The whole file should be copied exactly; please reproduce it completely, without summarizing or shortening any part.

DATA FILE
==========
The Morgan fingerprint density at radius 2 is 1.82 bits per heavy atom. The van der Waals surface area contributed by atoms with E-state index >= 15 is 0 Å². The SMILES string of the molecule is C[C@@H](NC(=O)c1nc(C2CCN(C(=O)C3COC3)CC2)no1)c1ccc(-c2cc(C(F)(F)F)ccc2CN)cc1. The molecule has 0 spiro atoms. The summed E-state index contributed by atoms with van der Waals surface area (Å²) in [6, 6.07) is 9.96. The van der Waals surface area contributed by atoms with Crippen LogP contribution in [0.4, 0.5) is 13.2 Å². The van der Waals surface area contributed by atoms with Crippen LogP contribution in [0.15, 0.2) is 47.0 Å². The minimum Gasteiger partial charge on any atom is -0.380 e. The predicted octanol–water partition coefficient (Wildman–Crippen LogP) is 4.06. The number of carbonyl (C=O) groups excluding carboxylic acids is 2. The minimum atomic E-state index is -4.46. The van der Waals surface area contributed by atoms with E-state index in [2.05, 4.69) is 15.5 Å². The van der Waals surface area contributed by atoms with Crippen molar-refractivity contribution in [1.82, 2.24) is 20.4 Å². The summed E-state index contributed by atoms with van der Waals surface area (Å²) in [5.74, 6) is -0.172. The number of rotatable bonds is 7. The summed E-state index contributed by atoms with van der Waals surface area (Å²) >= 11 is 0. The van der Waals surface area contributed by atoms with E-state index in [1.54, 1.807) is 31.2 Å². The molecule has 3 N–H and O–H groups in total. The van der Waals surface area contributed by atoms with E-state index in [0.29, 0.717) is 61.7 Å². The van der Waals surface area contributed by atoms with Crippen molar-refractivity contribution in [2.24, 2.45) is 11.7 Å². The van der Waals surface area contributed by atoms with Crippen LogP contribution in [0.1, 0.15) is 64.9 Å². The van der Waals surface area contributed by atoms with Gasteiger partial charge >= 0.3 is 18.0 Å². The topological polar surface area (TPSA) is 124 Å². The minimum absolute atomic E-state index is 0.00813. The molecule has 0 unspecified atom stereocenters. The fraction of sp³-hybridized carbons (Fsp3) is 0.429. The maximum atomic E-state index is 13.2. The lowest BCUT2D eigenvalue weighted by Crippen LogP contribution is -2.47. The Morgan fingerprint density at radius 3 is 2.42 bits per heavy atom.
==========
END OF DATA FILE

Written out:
The Morgan fingerprint density at radius 2 is 1.82 bits per heavy atom. The van der Waals surface area contributed by atoms with E-state index >= 15 is 0 Å². The SMILES string of the molecule is C[C@@H](NC(=O)c1nc(C2CCN(C(=O)C3COC3)CC2)no1)c1ccc(-c2cc(C(F)(F)F)ccc2CN)cc1. The molecule has 0 spiro atoms. The summed E-state index contributed by atoms with van der Waals surface area (Å²) in [6, 6.07) is 9.96. The van der Waals surface area contributed by atoms with Crippen LogP contribution in [0.4, 0.5) is 13.2 Å². The van der Waals surface area contributed by atoms with Crippen LogP contribution in [0.15, 0.2) is 47.0 Å². The minimum Gasteiger partial charge on any atom is -0.380 e. The predicted octanol–water partition coefficient (Wildman–Crippen LogP) is 4.06. The number of carbonyl (C=O) groups excluding carboxylic acids is 2. The minimum atomic E-state index is -4.46. The van der Waals surface area contributed by atoms with E-state index in [2.05, 4.69) is 15.5 Å². The van der Waals surface area contributed by atoms with Crippen molar-refractivity contribution in [1.82, 2.24) is 20.4 Å². The summed E-state index contributed by atoms with van der Waals surface area (Å²) in [5.74, 6) is -0.172. The number of rotatable bonds is 7. The summed E-state index contributed by atoms with van der Waals surface area (Å²) >= 11 is 0. The van der Waals surface area contributed by atoms with E-state index in [1.54, 1.807) is 31.2 Å². The molecule has 3 N–H and O–H groups in total. The van der Waals surface area contributed by atoms with E-state index in [0.29, 0.717) is 61.7 Å². The van der Waals surface area contributed by atoms with Crippen molar-refractivity contribution in [2.24, 2.45) is 11.7 Å². The van der Waals surface area contributed by atoms with Crippen LogP contribution in [0.1, 0.15) is 64.9 Å². The van der Waals surface area contributed by atoms with Gasteiger partial charge >= 0.3 is 18.0 Å². The topological polar surface area (TPSA) is 124 Å². The minimum absolute atomic E-state index is 0.00813. The molecule has 0 unspecified atom stereocenters. The fraction of sp³-hybridized carbons (Fsp3) is 0.429. The maximum atomic E-state index is 13.2. The lowest BCUT2D eigenvalue weighted by Crippen LogP contribution is -2.47. The Morgan fingerprint density at radius 3 is 2.42 bits per heavy atom.